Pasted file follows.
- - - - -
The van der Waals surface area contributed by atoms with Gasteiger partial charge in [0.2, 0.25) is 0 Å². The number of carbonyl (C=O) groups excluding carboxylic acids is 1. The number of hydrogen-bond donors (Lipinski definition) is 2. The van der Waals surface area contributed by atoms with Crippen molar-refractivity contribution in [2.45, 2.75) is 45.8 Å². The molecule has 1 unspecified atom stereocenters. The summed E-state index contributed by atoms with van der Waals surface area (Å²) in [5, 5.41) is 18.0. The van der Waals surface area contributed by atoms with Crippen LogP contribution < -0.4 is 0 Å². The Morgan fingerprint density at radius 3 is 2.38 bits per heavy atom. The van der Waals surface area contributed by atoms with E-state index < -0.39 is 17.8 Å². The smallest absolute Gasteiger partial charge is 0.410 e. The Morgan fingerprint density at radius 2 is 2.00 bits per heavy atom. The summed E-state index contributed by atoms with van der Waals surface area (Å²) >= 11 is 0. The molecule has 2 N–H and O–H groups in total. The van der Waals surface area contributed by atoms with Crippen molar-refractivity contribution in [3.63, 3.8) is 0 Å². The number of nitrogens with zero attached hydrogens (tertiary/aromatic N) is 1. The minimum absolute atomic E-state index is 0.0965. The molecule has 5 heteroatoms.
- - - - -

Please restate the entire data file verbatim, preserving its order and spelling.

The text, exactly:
The van der Waals surface area contributed by atoms with Gasteiger partial charge in [0.2, 0.25) is 0 Å². The number of carbonyl (C=O) groups excluding carboxylic acids is 1. The number of hydrogen-bond donors (Lipinski definition) is 2. The van der Waals surface area contributed by atoms with Crippen molar-refractivity contribution in [2.45, 2.75) is 45.8 Å². The molecule has 1 unspecified atom stereocenters. The summed E-state index contributed by atoms with van der Waals surface area (Å²) in [5, 5.41) is 18.0. The van der Waals surface area contributed by atoms with Crippen LogP contribution < -0.4 is 0 Å². The Morgan fingerprint density at radius 3 is 2.38 bits per heavy atom. The van der Waals surface area contributed by atoms with E-state index < -0.39 is 17.8 Å². The smallest absolute Gasteiger partial charge is 0.410 e. The Morgan fingerprint density at radius 2 is 2.00 bits per heavy atom. The summed E-state index contributed by atoms with van der Waals surface area (Å²) >= 11 is 0. The molecule has 2 N–H and O–H groups in total. The van der Waals surface area contributed by atoms with Crippen molar-refractivity contribution in [3.63, 3.8) is 0 Å². The number of nitrogens with zero attached hydrogens (tertiary/aromatic N) is 1. The minimum absolute atomic E-state index is 0.0965. The molecule has 5 heteroatoms.